Did the Kodiak Island Borough assembly break its own rules and unfairly issue a sole source contract to Threshold? Or did the assembly simply accept the only proposal it received for recycling services? Those are some of the questions remaining after Threshold’s contract was approved by the assembly and then challenged the next day.
KMXT’s Diana Gish has more.
Last week, Threshold Service’s contract was discussed, approved, signed and then formally questioned through a "motion to re-consider."
During last week’s Assembly meeting the Threshold contract discussion seemed to get hung up on language; specifically the difference between "bid" and "request for proposal" or "RFP. Chris Lynch serves on the Kodiak Island Borough Assembly and is president of Threshold’s board of directors. I asked her about the source of the confusion.
— (Threshold 1 :34 …not a bid process.")
So what about the concern that Threshold may have been given the contract unfairly?
— (Threshold 2 :19 "…went through the RFP with us.")
Did Threshold Services pull a classic "Bait and Switch" move? Promising to deliver the service for 150 dollars a ton and then later increasing the rate?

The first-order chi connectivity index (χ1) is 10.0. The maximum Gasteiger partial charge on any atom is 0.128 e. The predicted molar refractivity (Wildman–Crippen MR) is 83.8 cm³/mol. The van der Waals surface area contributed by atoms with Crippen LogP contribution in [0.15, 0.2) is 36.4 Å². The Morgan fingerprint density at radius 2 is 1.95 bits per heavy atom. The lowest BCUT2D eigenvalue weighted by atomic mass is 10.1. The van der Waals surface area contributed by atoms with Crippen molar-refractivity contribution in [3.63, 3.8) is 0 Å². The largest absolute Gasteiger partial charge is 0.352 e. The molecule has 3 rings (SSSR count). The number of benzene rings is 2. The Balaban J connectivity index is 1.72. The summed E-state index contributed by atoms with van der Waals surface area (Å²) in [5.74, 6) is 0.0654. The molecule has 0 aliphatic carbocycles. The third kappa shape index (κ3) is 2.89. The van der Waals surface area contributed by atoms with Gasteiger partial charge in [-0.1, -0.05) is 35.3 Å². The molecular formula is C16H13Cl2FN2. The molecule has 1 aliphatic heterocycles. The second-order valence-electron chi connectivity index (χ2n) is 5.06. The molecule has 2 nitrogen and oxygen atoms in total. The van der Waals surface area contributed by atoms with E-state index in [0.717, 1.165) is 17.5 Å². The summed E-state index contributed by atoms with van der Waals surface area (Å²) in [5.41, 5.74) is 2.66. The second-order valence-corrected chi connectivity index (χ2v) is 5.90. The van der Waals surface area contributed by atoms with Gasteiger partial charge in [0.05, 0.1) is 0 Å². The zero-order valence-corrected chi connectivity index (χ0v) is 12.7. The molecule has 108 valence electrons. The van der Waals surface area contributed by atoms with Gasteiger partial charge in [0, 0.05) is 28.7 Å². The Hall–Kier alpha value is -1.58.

— (Threshold 3 :45 "…biggest cost is the shipping factor.")
If the recycling contract that was signed on Thursday is re-considered and then turned down, what would happen to Threshold Services?
— (Threshold 4 : 28 "…hard business decisions I think.")
I asked Lynch what she thinks about the motion that was filed to re-consider Threshold’s contract.
— (Threshold 5 :09 "…with the contract work shortly.")
So why should the Kodiak Island Borough invest the 200,000 dollars it takes to pay for a year of recycling service?
— (Threshold 5 :26 "…which in itself costs money.")
And finally,does Lynch have a predication about the outcome of this prolonged contract process.
— (Threshold 6 :20 "…we’re just caught in a process.")
I’m Diana Gish.